John Hall - guitar, vocals
Larry Hoppen - guitar, keyboard, vocals
Lance Hoppen - bass, vocals
Wells Kelly - drums, keyboards, percussion, vocals
Jerry Marotta - drums, percussion, vocals
Fronted by the guitar playing vocalists John Hall and Larry Hoppen, Orleans built its initial reputation through relentless touring on the Northeast club and college circuit in the early 1970s. Based out of the artist/musician community of Woodstock in the Catskills of New York, Hall's formidable gifts as a songwriter and the band's finely crafted songs and polished live performances earned them early recognition from Rolling Stone magazine, which declared Orleans "the best unrecorded band in America." Showcase performances in New York City led to a recording contract and the release of the band's debut album in 1973. However, it was two years later that the band scored its first hit with "Let There Be Music" in 1975. Now forever remembered for the sweetly harmonious hits that soon followed, "Dance With Me" and "Still The One," in reality the group was far more adventurous, incorporating reggae, R&B, soul, and jazz elements into their uplifting finely crafted pop-rock songs, many with elaborate vocal arrangements. Unlike many groups of this era that relied on studio wizardry to create a highly polished sound, the members of Orleans were talented musicians who had the vocal prowess to deliver the goods outside the studio.
A month prior to this performance, hundreds of thousands jammed into downtown Boston to catch them, along with Heart and Burton Cummings at the Charles River Esplanade's Hatch Shell, providing Orleans with their largest audience to date. Roaring approval from the monumental crowd led to numerous encores and the band was elated at the astounding success of this event. All of this makes this particular concert, recorded the following month, all the more interesting, as it features the classic Orleans lineup performing at a private party. The owner of the Philadelphia 76ers threw this lavish event for his daughter, a fan of the group. Held in an outdoor courtyard of the Country Club in Philadelphia, this performance harkens back to the group's club days, performing before an intimate audience of several hundred people.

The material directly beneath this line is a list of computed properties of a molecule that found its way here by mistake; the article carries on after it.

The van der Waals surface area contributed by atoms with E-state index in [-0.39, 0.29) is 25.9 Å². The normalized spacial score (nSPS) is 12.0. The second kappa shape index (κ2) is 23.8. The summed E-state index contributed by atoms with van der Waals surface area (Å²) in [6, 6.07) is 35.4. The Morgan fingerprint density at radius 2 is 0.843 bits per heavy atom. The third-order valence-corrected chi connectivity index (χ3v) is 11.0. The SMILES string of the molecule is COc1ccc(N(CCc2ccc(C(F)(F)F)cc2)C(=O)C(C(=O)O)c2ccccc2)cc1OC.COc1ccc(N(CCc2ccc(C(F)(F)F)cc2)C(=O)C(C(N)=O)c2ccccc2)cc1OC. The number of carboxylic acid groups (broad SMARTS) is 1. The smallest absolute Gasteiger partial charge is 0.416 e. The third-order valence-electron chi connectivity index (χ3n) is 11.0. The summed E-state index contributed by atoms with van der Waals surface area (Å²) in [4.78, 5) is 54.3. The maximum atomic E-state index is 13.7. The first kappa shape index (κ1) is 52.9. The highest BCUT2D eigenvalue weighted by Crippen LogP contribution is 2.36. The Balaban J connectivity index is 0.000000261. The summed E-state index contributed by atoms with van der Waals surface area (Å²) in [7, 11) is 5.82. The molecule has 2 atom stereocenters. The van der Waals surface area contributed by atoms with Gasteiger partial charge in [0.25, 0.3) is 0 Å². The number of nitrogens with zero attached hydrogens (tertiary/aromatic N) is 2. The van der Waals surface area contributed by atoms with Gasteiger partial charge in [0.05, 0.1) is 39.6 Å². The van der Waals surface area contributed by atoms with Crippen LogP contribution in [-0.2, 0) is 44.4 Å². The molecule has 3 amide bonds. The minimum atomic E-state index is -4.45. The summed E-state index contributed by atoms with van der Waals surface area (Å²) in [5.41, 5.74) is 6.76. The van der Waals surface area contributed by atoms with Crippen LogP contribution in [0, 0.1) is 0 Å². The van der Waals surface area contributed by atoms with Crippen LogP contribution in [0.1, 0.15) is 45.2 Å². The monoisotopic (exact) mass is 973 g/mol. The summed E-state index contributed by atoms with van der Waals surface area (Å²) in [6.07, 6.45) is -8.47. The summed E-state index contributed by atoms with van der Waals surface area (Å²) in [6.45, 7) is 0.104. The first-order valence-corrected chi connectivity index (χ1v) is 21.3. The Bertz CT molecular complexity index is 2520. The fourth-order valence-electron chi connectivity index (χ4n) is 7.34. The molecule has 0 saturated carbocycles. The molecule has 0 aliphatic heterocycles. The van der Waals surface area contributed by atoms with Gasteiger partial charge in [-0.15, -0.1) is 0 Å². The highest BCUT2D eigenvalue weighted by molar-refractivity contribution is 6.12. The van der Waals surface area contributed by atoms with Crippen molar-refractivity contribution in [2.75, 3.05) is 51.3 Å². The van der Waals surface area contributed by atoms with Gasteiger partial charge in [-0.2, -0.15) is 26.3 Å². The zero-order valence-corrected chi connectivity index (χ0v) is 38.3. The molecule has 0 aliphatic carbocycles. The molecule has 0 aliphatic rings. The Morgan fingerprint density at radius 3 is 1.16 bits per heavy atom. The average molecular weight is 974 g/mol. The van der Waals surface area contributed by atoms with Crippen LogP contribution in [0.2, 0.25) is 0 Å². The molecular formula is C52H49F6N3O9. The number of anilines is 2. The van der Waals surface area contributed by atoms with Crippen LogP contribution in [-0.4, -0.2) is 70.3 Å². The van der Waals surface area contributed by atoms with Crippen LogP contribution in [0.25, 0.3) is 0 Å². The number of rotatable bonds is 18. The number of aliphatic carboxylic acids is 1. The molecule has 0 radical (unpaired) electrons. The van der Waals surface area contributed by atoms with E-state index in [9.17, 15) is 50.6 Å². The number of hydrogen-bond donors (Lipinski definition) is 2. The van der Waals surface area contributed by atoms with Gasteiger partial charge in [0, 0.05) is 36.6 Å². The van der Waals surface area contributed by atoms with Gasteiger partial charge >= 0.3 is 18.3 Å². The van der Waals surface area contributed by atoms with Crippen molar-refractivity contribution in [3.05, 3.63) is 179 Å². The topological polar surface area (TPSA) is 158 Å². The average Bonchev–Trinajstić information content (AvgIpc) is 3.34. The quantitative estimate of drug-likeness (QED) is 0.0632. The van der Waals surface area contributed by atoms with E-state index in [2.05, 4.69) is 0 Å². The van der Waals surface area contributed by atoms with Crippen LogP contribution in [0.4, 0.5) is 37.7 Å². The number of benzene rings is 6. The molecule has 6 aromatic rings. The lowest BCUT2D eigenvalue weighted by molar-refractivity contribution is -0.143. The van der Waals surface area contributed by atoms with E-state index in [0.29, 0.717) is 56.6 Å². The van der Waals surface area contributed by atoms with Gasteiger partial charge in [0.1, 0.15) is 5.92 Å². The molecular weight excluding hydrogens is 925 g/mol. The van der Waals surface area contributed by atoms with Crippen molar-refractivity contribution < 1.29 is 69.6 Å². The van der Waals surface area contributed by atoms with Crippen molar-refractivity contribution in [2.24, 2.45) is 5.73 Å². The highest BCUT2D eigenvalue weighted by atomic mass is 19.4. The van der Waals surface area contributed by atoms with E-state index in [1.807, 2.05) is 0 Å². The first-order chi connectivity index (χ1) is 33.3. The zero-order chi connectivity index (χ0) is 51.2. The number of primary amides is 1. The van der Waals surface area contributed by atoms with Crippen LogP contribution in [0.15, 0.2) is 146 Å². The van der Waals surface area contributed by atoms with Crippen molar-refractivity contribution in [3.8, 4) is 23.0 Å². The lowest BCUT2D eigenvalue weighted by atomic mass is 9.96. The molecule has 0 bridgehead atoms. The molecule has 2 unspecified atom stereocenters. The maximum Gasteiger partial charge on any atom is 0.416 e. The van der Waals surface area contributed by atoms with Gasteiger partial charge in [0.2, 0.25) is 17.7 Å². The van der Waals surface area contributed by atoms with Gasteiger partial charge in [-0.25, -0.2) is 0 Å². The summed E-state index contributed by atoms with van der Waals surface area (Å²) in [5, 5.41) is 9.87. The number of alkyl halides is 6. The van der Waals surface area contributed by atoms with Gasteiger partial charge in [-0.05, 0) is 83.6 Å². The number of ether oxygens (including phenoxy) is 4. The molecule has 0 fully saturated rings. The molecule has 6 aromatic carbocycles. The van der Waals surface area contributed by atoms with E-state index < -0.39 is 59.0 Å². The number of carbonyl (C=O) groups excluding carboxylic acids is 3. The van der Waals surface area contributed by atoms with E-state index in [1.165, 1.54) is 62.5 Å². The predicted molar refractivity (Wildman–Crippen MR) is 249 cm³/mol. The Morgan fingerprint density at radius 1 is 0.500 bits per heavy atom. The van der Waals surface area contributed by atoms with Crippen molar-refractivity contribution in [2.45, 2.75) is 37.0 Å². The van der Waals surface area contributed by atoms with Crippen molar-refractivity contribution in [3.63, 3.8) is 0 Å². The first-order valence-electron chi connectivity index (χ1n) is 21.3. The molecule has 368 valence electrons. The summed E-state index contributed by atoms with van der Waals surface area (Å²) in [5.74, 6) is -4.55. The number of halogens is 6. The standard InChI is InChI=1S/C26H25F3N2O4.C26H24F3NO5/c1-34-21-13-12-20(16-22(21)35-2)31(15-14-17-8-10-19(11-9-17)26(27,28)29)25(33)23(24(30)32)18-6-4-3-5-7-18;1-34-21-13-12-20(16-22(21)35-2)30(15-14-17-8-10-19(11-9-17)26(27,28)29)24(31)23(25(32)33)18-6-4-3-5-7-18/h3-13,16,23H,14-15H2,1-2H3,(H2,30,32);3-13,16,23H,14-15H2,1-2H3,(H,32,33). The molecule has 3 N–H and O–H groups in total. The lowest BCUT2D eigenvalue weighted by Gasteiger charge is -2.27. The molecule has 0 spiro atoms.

The enthusiasm of the group is immediately apparent on the funky soul-flavored "What I Need" from the 1976 album, Waking And Dreaming. This not only features the band's harmonious vocals, but includes surprisingly aggressive guitar work, displaying the instrumental prowess of the band in a most positive light. They return to vintage material with "Tongue Tied," another staple of the band's early clubbing days and featured on the 1973 debut. This funky rocker cranks things up before they tackle two more highlights from the most recent album, the soulful "Reach" and their new single at the time, "Spring Fever." All of this material reveals a band at the top of their game, but unlike the somewhat sterilized sound of the studio recordings, these songs are more immediate and compelling here. The rhythm section, which included bassist Lance Hoppen and drummers Wells Kelly and Jerry Marotta, is far more expressive and propulsive in live performance. This thoroughly enhances the melodic and dynamic guitar work of Hall and Hoppen, not to mention the complex vocal arrangements, which are delivered by all with outstanding flair.
Possibly to seize the opportunity of such an intimate setting, Orleans takes a quieter more introspective turn with "Time Passes On," one of the loveliest songs from their breakthrough album two years prior. This serves as the perfect prelude to "Dance With Me," before wrapping things up with the bluesy grooves of Albert King's "Call My Job." A showcase for the guitar prowess of Hoppen and Hall, this is another impressive performance, featuring plenty of high energy guitar solos, ending this intimate performance on a rockin' note.
Included as an outtake at the end of this show is the humorous reggae number, "Howdy Tanky," which the band played earlier in the show but was not recorded in its entirety.